98 years of economic insights for Indiana

The IBR is a publication of the Indiana Business Research Center at IU's Kelley School of Business.

Executive Editor, Carol O. Rogers
Managing Editor, Brittany L. Hotchkiss


Kelley School of Business, Indiana University, Bloomington

Existing home sales have continued to be strong and should finish 2002 at a record level. The National Association of Realtors projects existing home sales of 5.44 million units in 2002 and the National Association of Home Builders projects 5.53 million units for 2002. This compares with 5.29 million units during 2001. Existing home sales should remain strong during 2003 although they may be slightly off the record pace of 2002.
Housing starts for 2002 will be at about 1.69 million units, which is the highest level since 1986, when housing starts peaked at 1.81 million units. Prior to that the highest level was a record 2.02 million units in 1978. The National Association of Home Builders projects housing starts to total 1.63 million units in 2003, just slightly off the 2002 level.

Table 1 summarizes the housing and interest rate forecast from the National Association of Home Builders, which is consistent with the forecast from the IU econometric model.

Table 1
Housing and Interest Rate Forecast

Table 1
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Mortgage rates are likely to start 2003 at a slightly lower level than the average for 2002, as rates recently dropped to record lows during the end of 2002 following the lowering of interest rates by the Fed. For the year 2003 mortgage rates are not likely to differ significantly from those during 2002 (see Figure 1).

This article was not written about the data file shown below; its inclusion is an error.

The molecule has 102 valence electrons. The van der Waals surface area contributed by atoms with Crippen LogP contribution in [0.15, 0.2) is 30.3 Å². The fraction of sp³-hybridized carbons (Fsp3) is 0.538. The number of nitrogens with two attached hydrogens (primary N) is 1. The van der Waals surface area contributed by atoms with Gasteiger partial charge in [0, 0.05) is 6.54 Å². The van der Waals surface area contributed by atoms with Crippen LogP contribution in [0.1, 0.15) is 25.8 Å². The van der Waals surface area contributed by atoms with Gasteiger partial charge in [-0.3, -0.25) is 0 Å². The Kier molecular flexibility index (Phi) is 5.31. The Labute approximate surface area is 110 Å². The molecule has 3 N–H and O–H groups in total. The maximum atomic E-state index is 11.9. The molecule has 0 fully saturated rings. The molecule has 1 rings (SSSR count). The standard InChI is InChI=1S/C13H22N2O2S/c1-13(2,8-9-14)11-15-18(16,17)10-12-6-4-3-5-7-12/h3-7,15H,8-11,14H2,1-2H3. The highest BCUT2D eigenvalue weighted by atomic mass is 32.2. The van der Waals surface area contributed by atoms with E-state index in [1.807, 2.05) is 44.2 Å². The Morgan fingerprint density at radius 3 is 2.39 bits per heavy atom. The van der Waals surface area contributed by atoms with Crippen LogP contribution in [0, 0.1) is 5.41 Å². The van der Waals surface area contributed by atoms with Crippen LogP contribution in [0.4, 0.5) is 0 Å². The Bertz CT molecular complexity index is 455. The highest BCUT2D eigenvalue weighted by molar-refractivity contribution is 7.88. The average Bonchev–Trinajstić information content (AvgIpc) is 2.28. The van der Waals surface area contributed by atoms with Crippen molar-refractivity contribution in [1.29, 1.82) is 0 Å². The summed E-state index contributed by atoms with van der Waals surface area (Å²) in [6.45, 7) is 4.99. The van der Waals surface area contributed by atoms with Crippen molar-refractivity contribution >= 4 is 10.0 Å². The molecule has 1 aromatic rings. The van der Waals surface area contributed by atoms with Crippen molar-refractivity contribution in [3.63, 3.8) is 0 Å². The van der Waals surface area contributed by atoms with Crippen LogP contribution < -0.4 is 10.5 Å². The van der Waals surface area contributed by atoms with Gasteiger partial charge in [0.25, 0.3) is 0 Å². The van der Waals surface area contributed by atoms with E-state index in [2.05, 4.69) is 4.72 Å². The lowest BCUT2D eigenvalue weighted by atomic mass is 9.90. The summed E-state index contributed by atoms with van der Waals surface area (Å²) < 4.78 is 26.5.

Figure 1
Average Mortgage Rates

Figure 1

The low mortgage interest rates in 2002 resulted in a record level of home mortgage refinancings, with more than half of the borrowers taking cash when they refinanced. This has helped fuel consumer spending. It isn't likely that this level of refinancings will continue during 2003, since most homeowners have already refinanced.

It is interesting that the market value of the residential housing market is now greater than the stock market. Of course, a large part of this is the declining stock market. The market capitalization of stocks listed on the New York Stock Exchange and the Nasdaq Composite dropped during 2002 to about $11.4 trillion, down from a peak of $17 trillion in March 2000. Over the same time period rising home values and increasing housing stock from new home construction boosted the value of the residential housing market to about $13.1 trillion. Of that amount, homeowner's equity (after subtracting mortgage debt) was about $7.5 trillion.

As suggested from the discussion above, home prices have risen significantly on a national basis with double-digit annual increases in median existing home prices in many metropolitan areas. In the Midwest, the median resale home price rose 5.6 percent during 2002. This strong rise in some areas of the country spurred some talk about whether a "housing bubble" was developing, but most economists do not think this is the case. However, price appreciation should return to normal patterns during 2003, rising at one or two points faster than the general rate of inflation.

Apartment rental rates have been falling and vacancy rates rising, due in large extent to low interest rates. This has allowed more new home buyers, who would not have qualified at the higher interest rates of previous years, to qualify for a mortgage. Despite the weaker fundamentals for apartments, investor demand for apartments has been extremely strong during the past year as investors have considered real estate an attractive alternative to stock and bond investments and increased their allocations to real estate. This has increased prices for apartments, despite falling rents and rising vacancy rates. Assuming the stock market improves during 2003, the demand for apartments may drop off, although there appears to be a renewed appreciation for the role that real estate can provide in diversifying an investor's portfolio.